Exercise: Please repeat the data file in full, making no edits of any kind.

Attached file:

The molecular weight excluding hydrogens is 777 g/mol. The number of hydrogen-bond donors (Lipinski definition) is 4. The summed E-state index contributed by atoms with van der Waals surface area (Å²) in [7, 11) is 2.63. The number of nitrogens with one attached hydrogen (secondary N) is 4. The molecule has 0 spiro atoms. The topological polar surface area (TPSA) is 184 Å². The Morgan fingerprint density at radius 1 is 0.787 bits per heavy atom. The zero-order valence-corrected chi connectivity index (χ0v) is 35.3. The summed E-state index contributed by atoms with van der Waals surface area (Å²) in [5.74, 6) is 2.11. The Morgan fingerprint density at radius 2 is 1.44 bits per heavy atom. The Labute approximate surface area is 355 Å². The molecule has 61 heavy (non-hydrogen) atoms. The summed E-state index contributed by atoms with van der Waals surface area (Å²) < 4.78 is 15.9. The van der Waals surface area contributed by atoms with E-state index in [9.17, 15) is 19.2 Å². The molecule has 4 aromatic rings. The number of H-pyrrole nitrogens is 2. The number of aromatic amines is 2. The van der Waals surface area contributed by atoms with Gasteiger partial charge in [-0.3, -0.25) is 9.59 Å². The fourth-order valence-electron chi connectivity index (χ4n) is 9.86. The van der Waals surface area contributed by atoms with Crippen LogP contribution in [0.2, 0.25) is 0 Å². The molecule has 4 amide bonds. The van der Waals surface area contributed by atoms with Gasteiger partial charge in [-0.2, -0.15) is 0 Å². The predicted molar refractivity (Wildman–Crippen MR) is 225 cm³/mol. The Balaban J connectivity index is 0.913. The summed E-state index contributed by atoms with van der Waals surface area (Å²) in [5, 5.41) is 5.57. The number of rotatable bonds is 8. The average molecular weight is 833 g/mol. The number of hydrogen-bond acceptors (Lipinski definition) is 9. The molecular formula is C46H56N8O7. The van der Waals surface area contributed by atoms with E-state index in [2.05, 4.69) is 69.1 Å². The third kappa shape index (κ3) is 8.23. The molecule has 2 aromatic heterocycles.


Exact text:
The molecular weight excluding hydrogens is 777 g/mol. The number of hydrogen-bond donors (Lipinski definition) is 4. The summed E-state index contributed by atoms with van der Waals surface area (Å²) in [7, 11) is 2.63. The number of nitrogens with one attached hydrogen (secondary N) is 4. The molecule has 0 spiro atoms. The topological polar surface area (TPSA) is 184 Å². The Morgan fingerprint density at radius 1 is 0.787 bits per heavy atom. The zero-order valence-corrected chi connectivity index (χ0v) is 35.3. The summed E-state index contributed by atoms with van der Waals surface area (Å²) in [5.74, 6) is 2.11. The Morgan fingerprint density at radius 2 is 1.44 bits per heavy atom. The Labute approximate surface area is 355 Å². The molecule has 61 heavy (non-hydrogen) atoms. The summed E-state index contributed by atoms with van der Waals surface area (Å²) < 4.78 is 15.9. The van der Waals surface area contributed by atoms with E-state index in [9.17, 15) is 19.2 Å². The molecule has 4 aromatic rings. The number of H-pyrrole nitrogens is 2. The number of aromatic amines is 2. The van der Waals surface area contributed by atoms with Gasteiger partial charge in [-0.3, -0.25) is 9.59 Å². The fourth-order valence-electron chi connectivity index (χ4n) is 9.86. The van der Waals surface area contributed by atoms with Crippen LogP contribution in [0.2, 0.25) is 0 Å². The molecule has 4 amide bonds. The van der Waals surface area contributed by atoms with Gasteiger partial charge in [-0.2, -0.15) is 0 Å². The predicted molar refractivity (Wildman–Crippen MR) is 225 cm³/mol. The Balaban J connectivity index is 0.913. The summed E-state index contributed by atoms with van der Waals surface area (Å²) in [5, 5.41) is 5.57. The number of rotatable bonds is 8. The average molecular weight is 833 g/mol. The number of hydrogen-bond acceptors (Lipinski definition) is 9. The molecular formula is C46H56N8O7. The van der Waals surface area contributed by atoms with E-state index in [2.05, 4.69) is 69.1 Å². The third kappa shape index (κ3) is 8.23. The molecule has 2 aromatic heterocycles.